Beware of Email Payment Scams
Unfortunately, fraudsters are taking advantage of changes to how people are working during the COVID-19 pandemic and attempting more payment fraud. It is even more important now that employees be extra vigilant and verify any invoice or email that they receive that request a payment(s) be made – particularly if it:
- Is from a new vendor
- Has updated payment account information (i.e., new routing number and account number)
- Has updated payment instructions (e.g., payment must be made a different way than before)
- Is from an internal, authorized party who indicates that the payment is urgent but that they cannot be reached to confirm the payment
It is recommended that you take the extra time to contact the vendor or person requesting the urgent payment at a contact number that you have on file for them … don’t just rely on the phone number from the email or invoice.
Here are some tips:
Check to see if the payment is consistent with earlier payments – including the timing, frequency, recipient, and country to which prior payments have been sent.
- Be suspicious of requests for secrecy or urgency, and emails that request all correspondence stay within the same email thread, such as only use Reply, not Forward.
- Establish a company domain for company email instead of using open source email services such as Gmail. Businesses using open source email are most targeted.
- Look carefully for small changes in email addresses that mimic legitimate email addresses. For example, .co vs. .com, abc-company.com vs. abc_company.com, or hijkl.com vs. hljkl.com. If you receive an email that looks suspicious, forward it to IT for review.
- Program your email system to add "-e" to the end of all external senders' email addresses, thereby flagging email coming from domains that don't match the company domain. This will make it easier for employees to detect fraudulent emails.
- If you don’t need web access to email, turn webmail off as it provides another attack point for criminals. If you must provide web access to email, limit accessibility by implementing VPN or another security control.
- If the request is from a vendor, check for changes to business practices. Were earlier payments by check and they’re now asking for a wire transfer? Did a current business contact ask to be contacted via their personal email address? Is the location or account to which the payment is to be sent different from earlier payments to that vendor?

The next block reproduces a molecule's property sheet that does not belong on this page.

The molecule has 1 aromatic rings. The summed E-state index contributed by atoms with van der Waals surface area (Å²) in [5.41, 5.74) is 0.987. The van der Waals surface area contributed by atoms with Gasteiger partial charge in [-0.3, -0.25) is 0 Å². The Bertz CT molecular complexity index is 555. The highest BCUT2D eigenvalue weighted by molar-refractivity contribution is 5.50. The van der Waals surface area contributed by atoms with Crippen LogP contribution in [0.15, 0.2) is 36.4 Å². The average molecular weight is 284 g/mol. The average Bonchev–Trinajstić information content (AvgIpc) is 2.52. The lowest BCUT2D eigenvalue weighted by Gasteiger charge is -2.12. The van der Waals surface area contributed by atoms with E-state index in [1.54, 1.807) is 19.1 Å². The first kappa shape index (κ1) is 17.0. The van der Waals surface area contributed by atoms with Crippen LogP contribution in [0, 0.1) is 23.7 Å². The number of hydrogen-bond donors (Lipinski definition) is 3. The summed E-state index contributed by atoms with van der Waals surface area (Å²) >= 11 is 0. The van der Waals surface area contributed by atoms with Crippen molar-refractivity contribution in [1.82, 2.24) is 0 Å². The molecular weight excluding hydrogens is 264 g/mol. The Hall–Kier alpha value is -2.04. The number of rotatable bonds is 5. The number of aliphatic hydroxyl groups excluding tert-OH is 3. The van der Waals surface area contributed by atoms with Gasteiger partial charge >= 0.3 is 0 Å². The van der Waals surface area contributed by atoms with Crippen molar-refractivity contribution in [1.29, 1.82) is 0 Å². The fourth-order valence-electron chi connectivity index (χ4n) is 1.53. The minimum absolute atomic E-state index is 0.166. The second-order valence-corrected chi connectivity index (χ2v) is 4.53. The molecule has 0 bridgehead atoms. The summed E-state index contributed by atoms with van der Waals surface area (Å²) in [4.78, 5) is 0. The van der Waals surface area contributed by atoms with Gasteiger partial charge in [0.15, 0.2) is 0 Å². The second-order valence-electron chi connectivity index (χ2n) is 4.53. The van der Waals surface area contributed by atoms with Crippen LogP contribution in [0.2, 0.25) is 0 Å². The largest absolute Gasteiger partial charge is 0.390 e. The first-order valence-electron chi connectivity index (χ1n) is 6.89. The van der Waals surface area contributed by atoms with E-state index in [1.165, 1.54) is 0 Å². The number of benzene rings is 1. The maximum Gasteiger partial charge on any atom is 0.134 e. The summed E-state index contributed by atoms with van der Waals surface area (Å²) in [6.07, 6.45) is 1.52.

- Use an alternative mechanism to verify the identity of the person requesting the funds transfer. If the request is an email, then call and speak to the person using a known phone number to get a verbal confirmation. If the request is via phone call or fax, then use email to confirm using an email address known to be correct. Don’t reply to the email or use the phone number in the email.
- Limit the number of employees who have the authority to submit or approve payments.
- Implement dual approvals for financial transactions. If you do not have written procedures, develop them.
- Use a purchase order model for wire transfers to ensure that all payments have an order reference number that can be verified before approval.
- For employees that frequently travel and are authorized to request funds transfers or payments, develop a special way to confirm requests.
- Spread the word. Coach your employees about this type of fraud and the warning signs. Alert receptionists, admins, and others not to provide executive’s travel schedules over the phone to unknown callers. Be suspicious and diligent and encourage employees to ask questions.
- Be careful what is posted to social media and company websites, especially reporting structure and out of office details. Criminals have been known to launch these attacks when they know the CEO or CFO is traveling and therefore not easily available to confirm the request.
- Slow down. Fraudsters gain an advantage by pressuring employees to take action quickly without confirmation of all the facts. Be suspicious of requests to take action quickly.
- Trust your financial institution. If they question a payment, it’s worth a couple of minutes to cooperate with them to confirm it is legitimate.
Executives need to be tolerant, indeed supportive, of employees double-checking requests.
What to do if you are a victim of an Email Payment Scam:
- Notify your bank. Businesses are encouraged to contact their financial institution to report the attack, ideally within 24-48 hours after which it is very rare that funds can be recovered.
- File an online complaint. Businesses that have been victimized by an email payment scam (regardless of dollar amount), are encouraged to file a report with the Internet Crime Complaint Center (IC3) or contact their local FBI office.
- Contact law enforcement. File a police report with facts surrounding loss. Obtain the police report number, date, time, department, location, officer’s name.
- Use a police report to facilitate insurance report (if applicable)
- Document actions taken. Document what happened and what steps you made to attempt to recover the money. Gather any documentation that is helpful.
- Complete an internal review. Businesses are encouraged to conduct an internal review to determine how the attack occurred and if any changes are needed.